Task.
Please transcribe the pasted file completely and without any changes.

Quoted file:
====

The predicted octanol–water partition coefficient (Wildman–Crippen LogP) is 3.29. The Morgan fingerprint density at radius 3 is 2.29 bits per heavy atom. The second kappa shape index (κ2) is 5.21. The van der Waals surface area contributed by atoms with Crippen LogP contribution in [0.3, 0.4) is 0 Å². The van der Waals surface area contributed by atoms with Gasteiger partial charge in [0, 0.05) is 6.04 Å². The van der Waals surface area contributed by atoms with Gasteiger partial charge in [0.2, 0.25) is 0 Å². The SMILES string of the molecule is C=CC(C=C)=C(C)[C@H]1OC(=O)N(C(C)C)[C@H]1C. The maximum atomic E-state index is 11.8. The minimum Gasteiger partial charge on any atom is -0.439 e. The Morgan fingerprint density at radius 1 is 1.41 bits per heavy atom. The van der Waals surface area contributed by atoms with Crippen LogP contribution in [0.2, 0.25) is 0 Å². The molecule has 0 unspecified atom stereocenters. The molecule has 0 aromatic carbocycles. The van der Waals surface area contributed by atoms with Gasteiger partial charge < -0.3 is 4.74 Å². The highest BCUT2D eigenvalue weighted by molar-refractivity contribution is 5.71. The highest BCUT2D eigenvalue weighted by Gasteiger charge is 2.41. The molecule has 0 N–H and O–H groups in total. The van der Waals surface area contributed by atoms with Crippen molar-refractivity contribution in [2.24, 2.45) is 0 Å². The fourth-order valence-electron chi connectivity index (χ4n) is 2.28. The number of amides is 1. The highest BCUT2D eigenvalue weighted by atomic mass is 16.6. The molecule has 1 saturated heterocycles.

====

The predicted octanol–water partition coefficient (Wildman–Crippen LogP) is 3.29. The Morgan fingerprint density at radius 3 is 2.29 bits per heavy atom. The second kappa shape index (κ2) is 5.21. The van der Waals surface area contributed by atoms with Crippen LogP contribution in [0.3, 0.4) is 0 Å². The van der Waals surface area contributed by atoms with Gasteiger partial charge in [0, 0.05) is 6.04 Å². The van der Waals surface area contributed by atoms with Gasteiger partial charge in [0.2, 0.25) is 0 Å². The SMILES string of the molecule is C=CC(C=C)=C(C)[C@H]1OC(=O)N(C(C)C)[C@H]1C. The maximum atomic E-state index is 11.8. The minimum Gasteiger partial charge on any atom is -0.439 e. The Morgan fingerprint density at radius 1 is 1.41 bits per heavy atom. The van der Waals surface area contributed by atoms with Crippen LogP contribution in [0.2, 0.25) is 0 Å². The molecule has 0 unspecified atom stereocenters. The molecule has 0 aromatic carbocycles. The van der Waals surface area contributed by atoms with Gasteiger partial charge < -0.3 is 4.74 Å². The highest BCUT2D eigenvalue weighted by molar-refractivity contribution is 5.71. The highest BCUT2D eigenvalue weighted by Gasteiger charge is 2.41. The molecule has 0 N–H and O–H groups in total. The van der Waals surface area contributed by atoms with Crippen molar-refractivity contribution in [2.24, 2.45) is 0 Å². The fourth-order valence-electron chi connectivity index (χ4n) is 2.28. The number of amides is 1. The highest BCUT2D eigenvalue weighted by atomic mass is 16.6. The molecule has 1 saturated heterocycles.